CHELSEA – A stitch in time by three residents at Chelsea Jewish Lifecare’s Cohen Florence Levine Estates has kept others warm during the pandemic.
That’s because Joan Goldstein, Charlotte Moses and Ida Rudolph have been knitting and kibitzing nearly every day during the coronavirus pandemic, donating their hand-knit scarves, hats and headbands to organizations such as Boston Medical Center and the Soldier’s Home in Chelsea. Since they started, the women – who are all 89 – have knitted more than 60 items to be donated. Their fingers and needles are still hard at work making more creations to give away.
“We decided we had to do something to get through the pandemic,” said Goldstein, who was born in Brockton and lived in Lake Worth, Florida before coming to Cohen Florence Levine Estates. “So, I upped my knitting game once I moved into the assisted living.” A few weeks after that, the Cohen Florence Levine Knitting Club took shape. They formed their tight-knit club right after the pandemic started.
Moses, who was born in Chelsea and lived in Boynton Beach, Florida, said knitting became a form of therapy. “It truly saved me,” she said.
Rudolph, who was born and lived in Chelsea, learned how to knit in the fifth grade using two pencils as knitting needles. She loves the daily gathering to knit and chat.
Goldstein and Moses met when they moved to Brockton in 1953 and they became fast friends, as did their husbands. They socialized and brought up their kids together, and have remained friends, so it was no surprise that they both decided to move into the assisted living community together. Moses moved in 2019, while Goldstein moved in six months later. They even found apartments on the same floor. Rudolph came to Cohen Florence Levine Estates back in 2015.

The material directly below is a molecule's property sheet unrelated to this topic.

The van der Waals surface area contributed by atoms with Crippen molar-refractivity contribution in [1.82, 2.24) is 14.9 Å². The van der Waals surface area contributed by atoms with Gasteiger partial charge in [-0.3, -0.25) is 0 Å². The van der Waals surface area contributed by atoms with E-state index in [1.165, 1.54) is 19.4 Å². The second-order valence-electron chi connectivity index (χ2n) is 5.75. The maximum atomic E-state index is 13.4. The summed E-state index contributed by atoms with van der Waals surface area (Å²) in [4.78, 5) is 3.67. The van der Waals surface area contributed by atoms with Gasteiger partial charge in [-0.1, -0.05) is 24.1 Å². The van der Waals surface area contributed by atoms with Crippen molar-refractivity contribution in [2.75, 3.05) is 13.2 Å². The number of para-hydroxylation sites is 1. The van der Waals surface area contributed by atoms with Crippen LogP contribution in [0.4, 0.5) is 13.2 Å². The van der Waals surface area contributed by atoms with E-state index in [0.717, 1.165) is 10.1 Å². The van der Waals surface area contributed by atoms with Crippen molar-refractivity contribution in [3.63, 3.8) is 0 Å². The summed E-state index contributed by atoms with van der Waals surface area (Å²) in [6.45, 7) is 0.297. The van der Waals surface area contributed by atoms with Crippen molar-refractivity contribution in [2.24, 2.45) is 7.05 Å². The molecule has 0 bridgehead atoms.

Moses and Rudolph attended the Sherman School, Newman Junior High and Chelsea High. “I loved living in Chelsea,” Rudolph said. “To this day, I still remember every word of our high school songs.”
Each woman has their unique set of talents. Moses has been a talented pianist since childhood, and Goldstein makes stylish jewelry, which she sold all over the Palm Beach area. She made 50 one-of a kind bracelets for every member of the staff. Rudolph acted, produced and starred in professional performances her whole life.
“We’re all different,” said Moses, “but we complement each other really well.”
What’s their secret to long life and good health?
“Try new things and find something you love to do,” Rudolph said.
“Daily exercise is critical,” Moses said. “Even walking the corridors every day makes you feel better.”
“Believe in the power of positive thinking,” Goldstein said. “For me, I have a lot more to accomplish. I fully intend to live to 100!”
As to their thoughts about getting vaccinated against COVID-19, Goldstein said, “I’ll be so happy to connect with my family when the time comes,” while Moses added, “This vaccine is saving lives every day.”